Harry S Truman Elementary School

  • area / size 90,000 sqft
  • Completed 2020
  • Bassetti Architects completed a thoughtful design for students to learn and thrive at Harry S Truman Elementary School in Vancouver, Washington.

    The original Truman Elementary school opened in 1979 as an open-concept school. An emphasis was made on collaboration between teachers and students across subjects and grades without physical barriers such as interior walls or individual classrooms. While the open-concept design was focused on fostering collaboration, its execution resulted in acoustically busy spaces, minimal opportunities to display student work, and a lack of teaching walls and storage.

    With the passage of a bond measure in February 2017, the district was able to re-imagine a school to accommodate increased enrollment while continuing to embrace the school culture that supports collaboration for students, staff, families, and the community. Staff was enthusiastically involved in the design of their student’s educational experience. The result is a school that supports open-concept collaboration, traditional teaching, differentiated instruction, project-based learning, and social-emotional learning.

    For the Truman community, social-emotional learning is as important as academic learning. While a caring adult and supportive school culture are the first lines of defense, the built environment can play a crucial role. The inspiration for trauma-informed design grew out of our work with the gifted Truman faculty.

    Ms. Davis-Turner’s summary centers on educating the ‘whole child’ – encompassing the academic, social, emotional, and physical needs of each student. The subsequent design provides a learning environment that supports academic success coupled with the social/emotional needs of students.

    In response to the need for trauma informed design, Bassetti Architects has been compiling ‘best practices’ of trauma-informed design (TID) as a tool to assist designers and educators to think creatively about shaping supportive learning environments. The TID Checklist is composed of research and lessons learned from trauma-informed care practitioners and educators. Truman Elementary School in Vancouver, Washington incorporates many ideas in the TID Checklist.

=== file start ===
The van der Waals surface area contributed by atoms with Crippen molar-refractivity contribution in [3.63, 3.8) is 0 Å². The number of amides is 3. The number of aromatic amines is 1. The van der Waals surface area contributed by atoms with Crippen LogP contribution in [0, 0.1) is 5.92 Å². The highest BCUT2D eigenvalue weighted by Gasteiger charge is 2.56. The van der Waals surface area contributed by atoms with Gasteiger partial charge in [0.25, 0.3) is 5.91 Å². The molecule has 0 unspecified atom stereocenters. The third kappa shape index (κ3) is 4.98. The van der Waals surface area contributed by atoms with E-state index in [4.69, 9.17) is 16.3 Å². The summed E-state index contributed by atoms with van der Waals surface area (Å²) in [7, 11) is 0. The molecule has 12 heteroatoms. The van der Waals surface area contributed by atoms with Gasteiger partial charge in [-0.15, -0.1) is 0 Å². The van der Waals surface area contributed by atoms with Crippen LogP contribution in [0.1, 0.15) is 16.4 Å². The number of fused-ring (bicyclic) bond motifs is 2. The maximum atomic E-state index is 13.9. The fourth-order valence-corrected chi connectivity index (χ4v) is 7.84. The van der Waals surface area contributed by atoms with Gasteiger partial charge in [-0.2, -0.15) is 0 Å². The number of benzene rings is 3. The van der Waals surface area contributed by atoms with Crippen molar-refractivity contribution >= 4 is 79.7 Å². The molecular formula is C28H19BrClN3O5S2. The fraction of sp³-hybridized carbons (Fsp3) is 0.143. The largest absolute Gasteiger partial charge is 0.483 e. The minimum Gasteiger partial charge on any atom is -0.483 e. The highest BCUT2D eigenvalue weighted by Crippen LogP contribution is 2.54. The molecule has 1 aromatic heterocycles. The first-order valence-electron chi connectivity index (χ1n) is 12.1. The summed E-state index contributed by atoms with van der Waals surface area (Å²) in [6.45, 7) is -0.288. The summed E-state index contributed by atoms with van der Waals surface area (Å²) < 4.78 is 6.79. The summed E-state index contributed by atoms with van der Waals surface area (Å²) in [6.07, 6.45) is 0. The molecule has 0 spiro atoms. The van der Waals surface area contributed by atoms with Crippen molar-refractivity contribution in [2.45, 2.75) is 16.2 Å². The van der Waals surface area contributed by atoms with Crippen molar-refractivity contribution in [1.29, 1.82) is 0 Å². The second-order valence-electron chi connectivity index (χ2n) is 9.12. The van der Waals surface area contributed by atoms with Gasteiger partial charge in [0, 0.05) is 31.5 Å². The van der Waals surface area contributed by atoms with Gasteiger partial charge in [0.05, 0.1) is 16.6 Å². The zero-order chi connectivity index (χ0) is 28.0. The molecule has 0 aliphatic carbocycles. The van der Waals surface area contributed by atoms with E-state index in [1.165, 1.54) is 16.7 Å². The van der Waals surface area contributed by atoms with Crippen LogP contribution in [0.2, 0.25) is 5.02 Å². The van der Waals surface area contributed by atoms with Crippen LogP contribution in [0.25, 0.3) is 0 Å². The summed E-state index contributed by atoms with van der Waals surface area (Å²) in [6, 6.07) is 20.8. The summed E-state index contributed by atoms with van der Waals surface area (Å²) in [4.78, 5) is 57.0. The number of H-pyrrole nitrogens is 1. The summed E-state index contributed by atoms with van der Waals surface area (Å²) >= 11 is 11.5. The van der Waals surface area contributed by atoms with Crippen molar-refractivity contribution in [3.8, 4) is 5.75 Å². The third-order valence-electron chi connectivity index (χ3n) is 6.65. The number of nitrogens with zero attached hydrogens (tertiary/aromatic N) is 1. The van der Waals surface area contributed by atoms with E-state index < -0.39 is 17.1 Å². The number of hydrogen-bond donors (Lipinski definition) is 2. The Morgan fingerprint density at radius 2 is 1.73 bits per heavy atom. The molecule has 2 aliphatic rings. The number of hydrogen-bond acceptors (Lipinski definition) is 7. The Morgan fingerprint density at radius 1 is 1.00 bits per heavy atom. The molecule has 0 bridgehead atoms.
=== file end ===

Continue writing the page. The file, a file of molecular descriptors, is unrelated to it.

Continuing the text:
Truman is organized around a central entry with quieter Learning Studios to the south and energized movement/gathering spaces to the north. Traditional school spaces – classrooms, library, cafeteria – are augmented with safe spaces where counselors, therapists, and psychologists can work directly with students.

    The welcoming entry enhances the involvement of the broader community in student success. Arrival occurs at a highly visible drop-off/gathering area. This visibility is critically important for students dealing with trauma who can be hyper-vigilant as to ‘who’s coming and going’. Adjacent to the entry is the Family-Community Resource Center (FCRC) dedicated to family-focused uses. It serves as an essential nexus of communication between parents, volunteers, school staff, and caregivers providing services to children facing trauma.

    The south wing of the school contains six Learning Studios surrounding a centralized library, art lab, maker lab, and multi-use Learning Stair uniting the two stories. Both Learning Studios and centralized shared spaces were designed with an eye to academic excellence and TID. The Learning Studios house layers of spaces with perimeter classrooms, shared co-op spaces, small group areas, and project-based learning studios. The spaces support personalized and differentiated learning pathways for each student. The flexible, open concept with ample acoustic attenuation adapts to one-on-one, group, or hands-on learning while enhancing vital collaboration among teachers. The variety and scales of spaces are also important in supporting traumatized children. Kids dealing with acute stress often need help from counselors and/or a place of refuge to re-balance. Individual or small group learning can be critical for re-engagement. Project–based learning studios and flexible co-op spaces support all children in their natural urge to explore, tinker, and create. Exploratory projects can also help traumatized students re-focus.

    Design: Bassetti Architects
    Contractor: Todd Construction
    Photography: Benjamin Benschneider